Four friends lose themselves in a carefree South-East Asian holiday. Only three come back. Dave and Alice return home to their young family desperate for answers about Jeremy's mysterious ...
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A forest ranger is haunted by the disappearance of his four-year-old daughter, and the subsequent breakup of his marriage. He discovers his ex-wife Ana is pregnant to the policeman in charge of his missing daughter's case.
Four friends lose themselves in a carefree South-East Asian holiday. Only three come back. Dave and Alice return home to their young family desperate for answers about Jeremy's mysterious disappearance. When Alice's sister Steph returns not long after, a nasty secret is revealed about the night her boyfriend went missing. But it is only the first of many. Who amongst them knows what happened on that fateful night when they were dancing under a full moon in Cambodia?Written by
13th minute, they are sitting around the table with friends, the man stands up and ask others if they want something more to drink. He takes three bottles in his hands and one under his arm. In the next shot there is no bottle under his arm. See more »
Effective telemovie mystery centres on middle-class marital woes, following a Cambodian holiday gone wrong.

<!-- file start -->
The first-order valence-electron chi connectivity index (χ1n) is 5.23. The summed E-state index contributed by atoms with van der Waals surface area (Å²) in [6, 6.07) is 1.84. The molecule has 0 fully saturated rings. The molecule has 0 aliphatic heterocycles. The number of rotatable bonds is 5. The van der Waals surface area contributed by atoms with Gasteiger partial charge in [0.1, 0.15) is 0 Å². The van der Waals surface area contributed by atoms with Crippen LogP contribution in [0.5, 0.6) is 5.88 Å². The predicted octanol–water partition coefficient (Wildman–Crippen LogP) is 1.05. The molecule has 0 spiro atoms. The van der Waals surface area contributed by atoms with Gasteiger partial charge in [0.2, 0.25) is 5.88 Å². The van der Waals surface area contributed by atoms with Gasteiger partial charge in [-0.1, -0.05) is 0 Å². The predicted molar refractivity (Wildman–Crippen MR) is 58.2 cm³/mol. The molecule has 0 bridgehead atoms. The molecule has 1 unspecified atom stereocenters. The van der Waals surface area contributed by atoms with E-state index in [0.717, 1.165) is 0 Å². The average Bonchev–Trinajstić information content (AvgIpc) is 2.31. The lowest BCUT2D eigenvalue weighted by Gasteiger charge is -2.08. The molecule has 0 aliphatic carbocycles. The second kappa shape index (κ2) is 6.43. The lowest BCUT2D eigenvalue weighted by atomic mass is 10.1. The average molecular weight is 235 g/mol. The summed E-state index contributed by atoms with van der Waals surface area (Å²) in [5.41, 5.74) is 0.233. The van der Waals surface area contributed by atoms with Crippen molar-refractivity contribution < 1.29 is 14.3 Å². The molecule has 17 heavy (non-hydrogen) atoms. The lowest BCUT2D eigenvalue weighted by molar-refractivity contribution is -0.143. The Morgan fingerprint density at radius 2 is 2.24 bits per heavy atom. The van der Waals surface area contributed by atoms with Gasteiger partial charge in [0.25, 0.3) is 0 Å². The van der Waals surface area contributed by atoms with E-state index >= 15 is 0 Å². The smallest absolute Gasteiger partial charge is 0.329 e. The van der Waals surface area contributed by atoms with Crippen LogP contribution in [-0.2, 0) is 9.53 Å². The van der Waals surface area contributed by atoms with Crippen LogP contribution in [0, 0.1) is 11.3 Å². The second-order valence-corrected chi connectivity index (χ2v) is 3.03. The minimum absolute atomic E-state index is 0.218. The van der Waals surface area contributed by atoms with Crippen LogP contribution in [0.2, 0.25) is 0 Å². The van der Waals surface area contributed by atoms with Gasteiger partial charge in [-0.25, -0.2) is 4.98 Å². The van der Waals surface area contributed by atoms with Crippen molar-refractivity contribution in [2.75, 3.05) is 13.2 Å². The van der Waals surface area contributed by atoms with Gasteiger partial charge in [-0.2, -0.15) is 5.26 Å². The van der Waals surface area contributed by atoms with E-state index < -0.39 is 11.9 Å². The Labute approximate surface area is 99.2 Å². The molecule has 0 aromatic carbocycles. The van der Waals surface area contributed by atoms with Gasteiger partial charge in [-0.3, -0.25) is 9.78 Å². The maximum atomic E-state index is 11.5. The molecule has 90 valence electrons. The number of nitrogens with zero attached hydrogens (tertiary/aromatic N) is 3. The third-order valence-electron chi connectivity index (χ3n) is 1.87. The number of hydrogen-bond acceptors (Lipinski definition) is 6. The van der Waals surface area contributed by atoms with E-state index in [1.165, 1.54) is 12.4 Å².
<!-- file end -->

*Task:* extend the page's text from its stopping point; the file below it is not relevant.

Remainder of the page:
Don't be put off by the opening of this movie, which shows four privileged thirty-somethings indulging themselves on a SE Asian holiday; followed by more self-conscious family life in pretty Sydney surroundings. Then it appears not all is well. One of the four, a businessman, has gone missing, and other things which happened on the holiday begin to be revealed. Excellent performances from Teresa Palmer and Joel Edgerton, and a skillful withholding of information, keep this mystery/emotional drama ticking over. The prettiness of the photography is a nice irony, contrasting with the increasingly murky revelations. There's a slight over-indulgence in arty camera angles when you'd like to get closer to the characters and their feelings; the performances by the missing man's parents are unconvincing, and the the lead female performance is often curiously detached. Nevertheless this is one of those stories which slowly grows stronger; its twists are credible and powerful. Good work!
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